Twenty-five Republicans are asking the Supreme Court to take up another case against ObamaCare, this time challenging a controversial medical board that the party has labeled “a death panel.”
Members led by Sen. Tom Coburn (R-Okla.) and Rep. Phil Roe (R-Tenn.) are urging the high court to reconsider a lawsuit against the Independent Payment Advisory Board (IPAB), which is charged with cutting Medicare spending if it exceeds a certain level.
“As a physician with more than 30 years of experience, I find the ability of this board to intervene in the relationship doctors have with their patients alarming,” Roe said at a press conference Thursday. “I have serious concerns that this unelected, unaccountable bureaucracy could have a devastating impact on seniors’ access to care, and I hope the court will hear this case.”
The case, Coons v. Lew, argues that the advisory board oversteps the bounds of separation of powers. The lawsuit was previously dismissed by an appeals court.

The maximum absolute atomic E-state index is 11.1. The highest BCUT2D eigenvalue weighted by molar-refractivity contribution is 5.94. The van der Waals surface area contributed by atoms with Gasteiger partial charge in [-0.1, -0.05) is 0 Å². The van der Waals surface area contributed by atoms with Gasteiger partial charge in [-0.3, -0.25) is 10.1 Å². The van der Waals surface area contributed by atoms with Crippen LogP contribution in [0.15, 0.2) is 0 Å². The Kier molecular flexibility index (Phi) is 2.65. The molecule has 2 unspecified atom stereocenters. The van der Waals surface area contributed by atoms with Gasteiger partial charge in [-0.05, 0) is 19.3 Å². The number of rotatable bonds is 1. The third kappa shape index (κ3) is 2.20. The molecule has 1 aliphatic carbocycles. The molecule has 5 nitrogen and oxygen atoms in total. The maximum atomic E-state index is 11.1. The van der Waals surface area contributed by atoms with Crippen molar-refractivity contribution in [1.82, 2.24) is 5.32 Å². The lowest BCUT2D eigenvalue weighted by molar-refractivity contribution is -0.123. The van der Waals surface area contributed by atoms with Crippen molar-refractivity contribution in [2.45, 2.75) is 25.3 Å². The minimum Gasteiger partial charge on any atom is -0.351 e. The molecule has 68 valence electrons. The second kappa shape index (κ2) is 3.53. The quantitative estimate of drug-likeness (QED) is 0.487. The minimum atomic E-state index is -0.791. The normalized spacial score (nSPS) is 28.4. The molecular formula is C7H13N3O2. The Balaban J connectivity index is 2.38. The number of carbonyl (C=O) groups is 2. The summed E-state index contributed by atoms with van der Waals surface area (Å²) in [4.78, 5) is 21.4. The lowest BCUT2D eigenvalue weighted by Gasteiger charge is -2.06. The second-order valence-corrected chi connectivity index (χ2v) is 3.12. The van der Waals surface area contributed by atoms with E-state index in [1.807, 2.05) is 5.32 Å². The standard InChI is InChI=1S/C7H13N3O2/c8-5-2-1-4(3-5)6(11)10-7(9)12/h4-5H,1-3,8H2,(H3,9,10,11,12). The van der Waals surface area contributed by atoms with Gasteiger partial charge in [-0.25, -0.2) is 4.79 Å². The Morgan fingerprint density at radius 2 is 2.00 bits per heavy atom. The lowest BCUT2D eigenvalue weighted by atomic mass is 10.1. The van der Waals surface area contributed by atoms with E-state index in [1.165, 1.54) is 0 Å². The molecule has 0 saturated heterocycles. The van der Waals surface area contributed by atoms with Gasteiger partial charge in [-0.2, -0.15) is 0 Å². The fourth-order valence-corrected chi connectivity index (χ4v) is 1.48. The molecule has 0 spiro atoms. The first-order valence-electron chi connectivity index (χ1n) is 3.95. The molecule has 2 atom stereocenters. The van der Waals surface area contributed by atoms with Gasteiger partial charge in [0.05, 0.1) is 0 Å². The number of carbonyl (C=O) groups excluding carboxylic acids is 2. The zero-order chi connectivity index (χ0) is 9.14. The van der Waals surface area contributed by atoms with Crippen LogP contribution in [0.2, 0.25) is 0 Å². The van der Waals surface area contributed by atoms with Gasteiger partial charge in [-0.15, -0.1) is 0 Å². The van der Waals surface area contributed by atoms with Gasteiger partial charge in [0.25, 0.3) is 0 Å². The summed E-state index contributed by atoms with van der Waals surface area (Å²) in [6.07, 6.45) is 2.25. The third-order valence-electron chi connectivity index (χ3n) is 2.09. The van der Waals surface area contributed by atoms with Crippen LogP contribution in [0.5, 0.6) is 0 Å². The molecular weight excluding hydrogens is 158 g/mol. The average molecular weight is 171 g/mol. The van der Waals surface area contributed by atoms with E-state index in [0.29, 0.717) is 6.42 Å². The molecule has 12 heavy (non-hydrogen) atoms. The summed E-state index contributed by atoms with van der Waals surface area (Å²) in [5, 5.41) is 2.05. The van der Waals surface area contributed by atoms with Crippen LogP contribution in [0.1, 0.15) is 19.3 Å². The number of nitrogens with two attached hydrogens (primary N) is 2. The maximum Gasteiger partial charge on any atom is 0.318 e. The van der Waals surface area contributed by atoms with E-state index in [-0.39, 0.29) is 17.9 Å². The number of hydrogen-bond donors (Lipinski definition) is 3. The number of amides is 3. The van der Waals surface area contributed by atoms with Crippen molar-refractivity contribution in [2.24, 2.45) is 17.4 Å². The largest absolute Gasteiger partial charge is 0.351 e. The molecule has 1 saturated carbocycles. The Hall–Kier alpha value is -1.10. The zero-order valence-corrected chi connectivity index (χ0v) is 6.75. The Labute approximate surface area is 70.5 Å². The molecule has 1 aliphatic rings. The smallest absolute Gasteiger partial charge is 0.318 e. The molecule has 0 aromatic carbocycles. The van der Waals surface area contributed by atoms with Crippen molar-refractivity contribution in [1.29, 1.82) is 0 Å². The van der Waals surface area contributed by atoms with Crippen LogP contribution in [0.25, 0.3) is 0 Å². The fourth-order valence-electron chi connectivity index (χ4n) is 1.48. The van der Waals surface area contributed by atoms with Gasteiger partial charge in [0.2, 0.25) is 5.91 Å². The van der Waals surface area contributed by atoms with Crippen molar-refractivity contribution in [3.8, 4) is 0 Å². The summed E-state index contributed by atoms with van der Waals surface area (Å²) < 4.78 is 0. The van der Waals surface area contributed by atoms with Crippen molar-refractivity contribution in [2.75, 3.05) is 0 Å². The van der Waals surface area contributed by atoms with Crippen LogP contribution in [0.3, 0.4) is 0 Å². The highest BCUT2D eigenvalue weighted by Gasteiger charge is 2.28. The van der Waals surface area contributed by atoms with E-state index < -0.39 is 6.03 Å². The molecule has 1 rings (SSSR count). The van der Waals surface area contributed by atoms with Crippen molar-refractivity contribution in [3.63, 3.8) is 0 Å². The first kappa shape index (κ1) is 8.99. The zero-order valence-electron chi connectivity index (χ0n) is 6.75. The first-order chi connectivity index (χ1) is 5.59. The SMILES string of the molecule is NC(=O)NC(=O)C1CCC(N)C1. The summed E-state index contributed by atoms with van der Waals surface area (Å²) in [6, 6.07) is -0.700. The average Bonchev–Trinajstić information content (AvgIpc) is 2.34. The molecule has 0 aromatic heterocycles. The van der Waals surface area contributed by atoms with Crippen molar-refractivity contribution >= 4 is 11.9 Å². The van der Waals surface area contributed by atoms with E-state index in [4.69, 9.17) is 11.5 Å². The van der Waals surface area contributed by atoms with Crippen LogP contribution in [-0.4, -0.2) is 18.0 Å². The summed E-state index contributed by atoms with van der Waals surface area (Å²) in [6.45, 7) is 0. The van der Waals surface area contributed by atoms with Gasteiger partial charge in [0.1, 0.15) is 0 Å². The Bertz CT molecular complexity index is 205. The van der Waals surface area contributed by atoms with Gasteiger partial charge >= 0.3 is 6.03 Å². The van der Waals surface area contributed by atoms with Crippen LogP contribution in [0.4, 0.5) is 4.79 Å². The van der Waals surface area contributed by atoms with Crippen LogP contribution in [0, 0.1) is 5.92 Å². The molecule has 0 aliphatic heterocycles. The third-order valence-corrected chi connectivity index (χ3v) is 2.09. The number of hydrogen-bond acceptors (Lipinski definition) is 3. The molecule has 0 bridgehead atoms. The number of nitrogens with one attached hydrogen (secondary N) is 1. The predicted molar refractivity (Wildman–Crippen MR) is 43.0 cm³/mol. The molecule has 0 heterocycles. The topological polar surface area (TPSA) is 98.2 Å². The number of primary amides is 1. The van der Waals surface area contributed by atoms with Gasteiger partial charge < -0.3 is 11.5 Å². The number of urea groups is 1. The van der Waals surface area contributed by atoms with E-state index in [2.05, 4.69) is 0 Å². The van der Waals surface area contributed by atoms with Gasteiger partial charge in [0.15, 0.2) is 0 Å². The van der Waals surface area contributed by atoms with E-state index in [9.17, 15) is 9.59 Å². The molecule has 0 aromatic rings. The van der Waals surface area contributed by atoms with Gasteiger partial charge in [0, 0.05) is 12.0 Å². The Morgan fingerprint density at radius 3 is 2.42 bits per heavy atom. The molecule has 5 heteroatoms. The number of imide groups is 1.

“I believe we need to use every means at our disposal to save Americans from the negative impacts of IPAB,” Rep. Mike Coffman (R-Col.) said at the briefing.
Roe, whose bills to repeal the board have already passed the House, said he also hopes to revive the battle in Congress as well as the Supreme Court.
“I feel very confident that this [bill] will make it to the presidents desk,” Roe said.
The board does not yet have members and has drafted no policy, but it has reentered the spotlight as the GOP plot ways to take down the law as they regain control of the Senate next month.
Coburn and Roe, who are both doctors, announced the amicus brief in an op-ed in The Wall Street Journal late Wednesday night.
“Because the law frees [the board] of any checks and balances, waiting could be dangerous. The Supreme Court should hold that the time to answer these constitutional questions is now, not later,” they wrote.
They criticized the board, which was memorably called a “death panel” by 2008 vice presidential nominee Sarah Palin and also described as “healthcare rationing” by Democrats, for its ability to write rules to cut Medicare spending that become law unless Congress votes to strike them down.
“There is nothing ‘advisory’ about its vast powers,” they wrote. “The law gives this board sweeping authority to do so, with virtually no constraints.”